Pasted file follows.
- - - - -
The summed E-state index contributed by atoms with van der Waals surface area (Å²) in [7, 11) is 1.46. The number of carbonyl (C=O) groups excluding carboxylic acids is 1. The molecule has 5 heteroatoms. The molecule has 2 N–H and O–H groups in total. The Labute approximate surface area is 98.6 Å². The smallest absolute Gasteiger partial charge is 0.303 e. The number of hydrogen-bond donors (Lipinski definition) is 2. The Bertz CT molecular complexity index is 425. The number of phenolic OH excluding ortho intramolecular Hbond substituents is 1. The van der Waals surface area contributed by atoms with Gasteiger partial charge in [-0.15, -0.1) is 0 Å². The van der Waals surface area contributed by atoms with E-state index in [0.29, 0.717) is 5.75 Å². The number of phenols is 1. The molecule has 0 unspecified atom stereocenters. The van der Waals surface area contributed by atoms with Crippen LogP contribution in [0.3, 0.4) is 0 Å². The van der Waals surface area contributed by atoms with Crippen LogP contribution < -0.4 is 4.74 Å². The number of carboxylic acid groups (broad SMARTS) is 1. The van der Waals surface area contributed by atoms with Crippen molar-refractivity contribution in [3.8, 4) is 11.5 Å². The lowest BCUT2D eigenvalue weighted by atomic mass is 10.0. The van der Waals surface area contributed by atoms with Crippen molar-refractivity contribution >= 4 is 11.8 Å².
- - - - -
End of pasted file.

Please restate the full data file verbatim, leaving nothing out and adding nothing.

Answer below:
The summed E-state index contributed by atoms with van der Waals surface area (Å²) in [7, 11) is 1.46. The number of carbonyl (C=O) groups excluding carboxylic acids is 1. The molecule has 5 heteroatoms. The molecule has 2 N–H and O–H groups in total. The Labute approximate surface area is 98.6 Å². The smallest absolute Gasteiger partial charge is 0.303 e. The number of hydrogen-bond donors (Lipinski definition) is 2. The Bertz CT molecular complexity index is 425. The number of phenolic OH excluding ortho intramolecular Hbond substituents is 1. The van der Waals surface area contributed by atoms with Gasteiger partial charge in [-0.15, -0.1) is 0 Å². The van der Waals surface area contributed by atoms with E-state index in [0.29, 0.717) is 5.75 Å². The number of phenols is 1. The molecule has 0 unspecified atom stereocenters. The van der Waals surface area contributed by atoms with Crippen LogP contribution in [0.3, 0.4) is 0 Å². The van der Waals surface area contributed by atoms with Crippen LogP contribution < -0.4 is 4.74 Å². The number of carboxylic acid groups (broad SMARTS) is 1. The van der Waals surface area contributed by atoms with Crippen molar-refractivity contribution in [3.8, 4) is 11.5 Å². The lowest BCUT2D eigenvalue weighted by atomic mass is 10.0. The van der Waals surface area contributed by atoms with Crippen molar-refractivity contribution >= 4 is 11.8 Å².